How to…Repair a Puncture

To repair a puncture you first need to remove the wheel from the bike so you need to release the brakes. V-brakes are released by pressing the top of the two brake arms together and disengaging the cable, allowing the arms to spring apart. Side-pull brakes often have switches that release the brake blocks from the wheel, or you may have to remove one of the brake blocks with an Allen key.  If you have quick-release skewers, you simply open the quick-release lever and take the wheel off. If you don’t have quick release wheels you will need the right sized spanner (normally 15mm) to loosen the axle nuts, but otherwise the process is the same. If you are removing the rear wheel, make sure the chain is on the smallest outside cog (in top gear), making it easier to disengage from the chain.

Check to see if you can see where the tyre has been damaged. If it is obvious remember where the puncture is.

Using two tyre levers (1), carefully pull the tyre from the rim with one then 10-15 cm further along insert the next lever and pull that section off too. It will then be a simple case of pulling the bead off in either direction taking care not to rip the tyre or the delicate inner tube.

Take off the threaded collar nut and push the valve through then remove the inner tube.

Check the tyre (2) to see if the puncture was caused by a sharp object and if you find one remove it.  There are two types of punctures, one caused by a sharp object and the other ‘pinch’ puncture caused by hitting a bump such as a kerbstone.  If you keep your tyres inflated at the right pressure you can avoid these latter types of puncture.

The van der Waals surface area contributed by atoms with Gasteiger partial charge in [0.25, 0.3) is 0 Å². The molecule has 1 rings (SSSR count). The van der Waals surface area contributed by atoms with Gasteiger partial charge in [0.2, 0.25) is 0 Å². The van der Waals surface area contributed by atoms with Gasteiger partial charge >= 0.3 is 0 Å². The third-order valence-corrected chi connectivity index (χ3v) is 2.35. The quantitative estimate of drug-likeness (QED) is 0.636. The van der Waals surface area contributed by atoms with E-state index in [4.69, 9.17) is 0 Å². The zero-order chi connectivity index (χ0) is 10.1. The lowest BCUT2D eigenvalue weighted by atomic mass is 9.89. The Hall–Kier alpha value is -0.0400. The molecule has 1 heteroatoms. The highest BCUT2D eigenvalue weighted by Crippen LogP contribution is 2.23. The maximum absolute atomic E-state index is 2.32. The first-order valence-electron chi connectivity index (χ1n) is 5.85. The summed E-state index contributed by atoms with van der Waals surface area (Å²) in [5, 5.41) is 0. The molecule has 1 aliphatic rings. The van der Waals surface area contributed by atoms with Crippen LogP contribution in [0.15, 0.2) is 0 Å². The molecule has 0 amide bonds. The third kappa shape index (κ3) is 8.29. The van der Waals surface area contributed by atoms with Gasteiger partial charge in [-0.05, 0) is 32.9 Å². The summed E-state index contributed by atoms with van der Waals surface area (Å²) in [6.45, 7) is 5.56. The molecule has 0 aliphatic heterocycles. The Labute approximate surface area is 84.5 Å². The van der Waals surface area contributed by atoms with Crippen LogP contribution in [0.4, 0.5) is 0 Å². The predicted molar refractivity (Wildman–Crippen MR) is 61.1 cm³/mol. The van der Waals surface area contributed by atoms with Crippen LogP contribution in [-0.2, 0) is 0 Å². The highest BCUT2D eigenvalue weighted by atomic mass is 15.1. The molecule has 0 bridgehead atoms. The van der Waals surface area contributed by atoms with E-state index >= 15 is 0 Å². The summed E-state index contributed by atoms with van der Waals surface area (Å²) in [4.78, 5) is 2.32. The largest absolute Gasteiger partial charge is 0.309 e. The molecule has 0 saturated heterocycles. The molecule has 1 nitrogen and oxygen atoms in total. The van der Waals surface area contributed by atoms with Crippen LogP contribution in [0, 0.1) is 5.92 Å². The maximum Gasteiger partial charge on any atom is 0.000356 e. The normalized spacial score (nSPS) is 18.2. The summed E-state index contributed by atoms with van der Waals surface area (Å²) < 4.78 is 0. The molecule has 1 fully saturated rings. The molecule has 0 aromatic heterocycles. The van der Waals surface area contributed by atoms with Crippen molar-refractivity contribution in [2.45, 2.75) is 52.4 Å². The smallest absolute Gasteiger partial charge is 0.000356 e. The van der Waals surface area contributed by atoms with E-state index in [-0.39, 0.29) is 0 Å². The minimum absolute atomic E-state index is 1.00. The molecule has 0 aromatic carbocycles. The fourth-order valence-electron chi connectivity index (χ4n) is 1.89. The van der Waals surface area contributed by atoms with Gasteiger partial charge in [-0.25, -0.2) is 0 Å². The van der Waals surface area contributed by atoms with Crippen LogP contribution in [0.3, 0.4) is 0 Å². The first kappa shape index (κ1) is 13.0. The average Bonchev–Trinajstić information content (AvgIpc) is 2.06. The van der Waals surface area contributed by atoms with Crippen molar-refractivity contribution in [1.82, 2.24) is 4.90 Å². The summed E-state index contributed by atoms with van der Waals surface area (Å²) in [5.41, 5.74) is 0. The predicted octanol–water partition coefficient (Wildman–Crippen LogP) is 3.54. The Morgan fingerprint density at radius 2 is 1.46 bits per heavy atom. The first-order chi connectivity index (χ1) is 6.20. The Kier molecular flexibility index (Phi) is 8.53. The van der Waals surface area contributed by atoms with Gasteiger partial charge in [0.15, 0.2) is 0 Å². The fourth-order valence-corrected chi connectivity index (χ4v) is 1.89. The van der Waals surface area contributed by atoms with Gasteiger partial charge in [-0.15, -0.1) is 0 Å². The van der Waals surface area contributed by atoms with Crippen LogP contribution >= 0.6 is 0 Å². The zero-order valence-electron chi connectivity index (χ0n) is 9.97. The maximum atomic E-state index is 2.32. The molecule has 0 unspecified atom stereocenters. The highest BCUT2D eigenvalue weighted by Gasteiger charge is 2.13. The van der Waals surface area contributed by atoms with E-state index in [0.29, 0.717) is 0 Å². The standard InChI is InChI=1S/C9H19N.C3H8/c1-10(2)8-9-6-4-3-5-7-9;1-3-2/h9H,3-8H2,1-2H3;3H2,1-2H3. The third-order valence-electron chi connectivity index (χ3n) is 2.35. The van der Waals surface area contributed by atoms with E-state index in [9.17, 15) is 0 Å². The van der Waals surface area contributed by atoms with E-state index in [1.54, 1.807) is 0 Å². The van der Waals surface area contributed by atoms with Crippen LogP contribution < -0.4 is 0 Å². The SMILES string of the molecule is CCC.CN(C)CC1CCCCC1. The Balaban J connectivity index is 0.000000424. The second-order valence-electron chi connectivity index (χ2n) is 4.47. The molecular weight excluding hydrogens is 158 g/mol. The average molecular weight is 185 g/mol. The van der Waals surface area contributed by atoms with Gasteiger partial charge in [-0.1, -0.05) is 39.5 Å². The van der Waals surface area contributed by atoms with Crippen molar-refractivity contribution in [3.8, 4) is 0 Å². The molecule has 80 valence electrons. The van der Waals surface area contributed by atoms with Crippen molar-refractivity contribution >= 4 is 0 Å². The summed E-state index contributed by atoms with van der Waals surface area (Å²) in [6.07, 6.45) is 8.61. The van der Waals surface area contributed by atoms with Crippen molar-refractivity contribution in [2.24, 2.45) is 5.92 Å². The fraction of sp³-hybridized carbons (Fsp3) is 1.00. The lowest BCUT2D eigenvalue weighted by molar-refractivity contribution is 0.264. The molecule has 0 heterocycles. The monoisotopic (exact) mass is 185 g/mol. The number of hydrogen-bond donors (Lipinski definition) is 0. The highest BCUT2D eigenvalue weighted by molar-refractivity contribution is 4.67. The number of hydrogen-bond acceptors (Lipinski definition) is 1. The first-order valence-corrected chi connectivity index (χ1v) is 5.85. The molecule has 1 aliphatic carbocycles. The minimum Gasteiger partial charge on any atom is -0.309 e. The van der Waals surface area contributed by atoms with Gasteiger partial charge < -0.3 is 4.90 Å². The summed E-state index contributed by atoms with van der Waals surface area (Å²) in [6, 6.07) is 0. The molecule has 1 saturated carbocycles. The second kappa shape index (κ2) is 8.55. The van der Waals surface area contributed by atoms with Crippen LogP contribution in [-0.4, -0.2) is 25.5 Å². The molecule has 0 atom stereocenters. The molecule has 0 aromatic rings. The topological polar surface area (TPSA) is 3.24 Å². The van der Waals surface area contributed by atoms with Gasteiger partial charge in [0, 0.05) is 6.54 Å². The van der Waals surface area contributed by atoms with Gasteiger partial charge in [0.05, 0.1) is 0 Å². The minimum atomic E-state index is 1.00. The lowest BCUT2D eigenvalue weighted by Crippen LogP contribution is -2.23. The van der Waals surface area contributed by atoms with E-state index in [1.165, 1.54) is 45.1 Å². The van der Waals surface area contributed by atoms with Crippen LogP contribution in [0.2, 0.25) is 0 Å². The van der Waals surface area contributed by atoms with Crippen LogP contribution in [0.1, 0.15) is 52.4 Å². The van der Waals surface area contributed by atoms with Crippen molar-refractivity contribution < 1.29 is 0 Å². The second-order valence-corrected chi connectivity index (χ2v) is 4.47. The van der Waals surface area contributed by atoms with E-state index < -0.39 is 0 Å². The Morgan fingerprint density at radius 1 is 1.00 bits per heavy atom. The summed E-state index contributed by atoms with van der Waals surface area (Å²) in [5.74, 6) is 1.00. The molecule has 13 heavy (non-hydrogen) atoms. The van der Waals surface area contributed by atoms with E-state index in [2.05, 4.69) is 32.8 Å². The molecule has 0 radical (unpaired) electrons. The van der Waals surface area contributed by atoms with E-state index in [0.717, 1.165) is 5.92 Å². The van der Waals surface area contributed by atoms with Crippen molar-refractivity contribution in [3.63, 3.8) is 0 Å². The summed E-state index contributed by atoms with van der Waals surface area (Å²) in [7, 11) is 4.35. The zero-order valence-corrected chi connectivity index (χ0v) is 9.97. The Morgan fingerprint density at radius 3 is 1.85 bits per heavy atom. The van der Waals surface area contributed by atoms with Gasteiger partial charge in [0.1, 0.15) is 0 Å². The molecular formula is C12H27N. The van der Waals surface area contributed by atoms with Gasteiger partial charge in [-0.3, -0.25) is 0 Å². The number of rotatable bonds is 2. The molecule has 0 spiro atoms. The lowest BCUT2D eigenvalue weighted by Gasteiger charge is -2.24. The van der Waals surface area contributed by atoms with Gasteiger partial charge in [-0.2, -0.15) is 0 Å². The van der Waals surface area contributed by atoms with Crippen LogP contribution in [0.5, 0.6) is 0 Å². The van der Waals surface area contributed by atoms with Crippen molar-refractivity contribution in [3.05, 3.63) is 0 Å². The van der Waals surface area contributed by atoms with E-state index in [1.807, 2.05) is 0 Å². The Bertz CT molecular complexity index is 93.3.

Once you have found the hole (3) in the inner tube (you may need to submerge a semi-inflated tube to see where the air is escaping) rub down the area around the hole with sandpaper or a file (4).

Put a dab of rubber solution (5) on the hole, and gently spread it in a small circular area around the hole. Wait for the solution to dry, then apply the patch (6) ensuring that there are no air bubbles. When the patch is secure (7), grate some chalk on the area to prevent the inner tube sticking to the tyre when it is replaced.

Before replacing the tube check both the inside and outside of the tyre ensuring that all sharp objects have been removed.

Put the tube back inside the tyre which should still be hooked onto one side of the rim, then push the other side of the tyre on (8).  Do this so the last section is at the valve making it easier for the tyre to grip into the hooks on the inside of the rim. Go as far as you can with your hands then simply push the tyre back on using your tyre lever (9).

Inflate the tyre (10) to around 20 PSI (1.4 Bar), check the tyre is seated correctly to ensure the inner tube isn’t pinched.  Once you are happy, pump it all the way up to the manufacture specified pressure (11) and re-attach the nut and dust cap.

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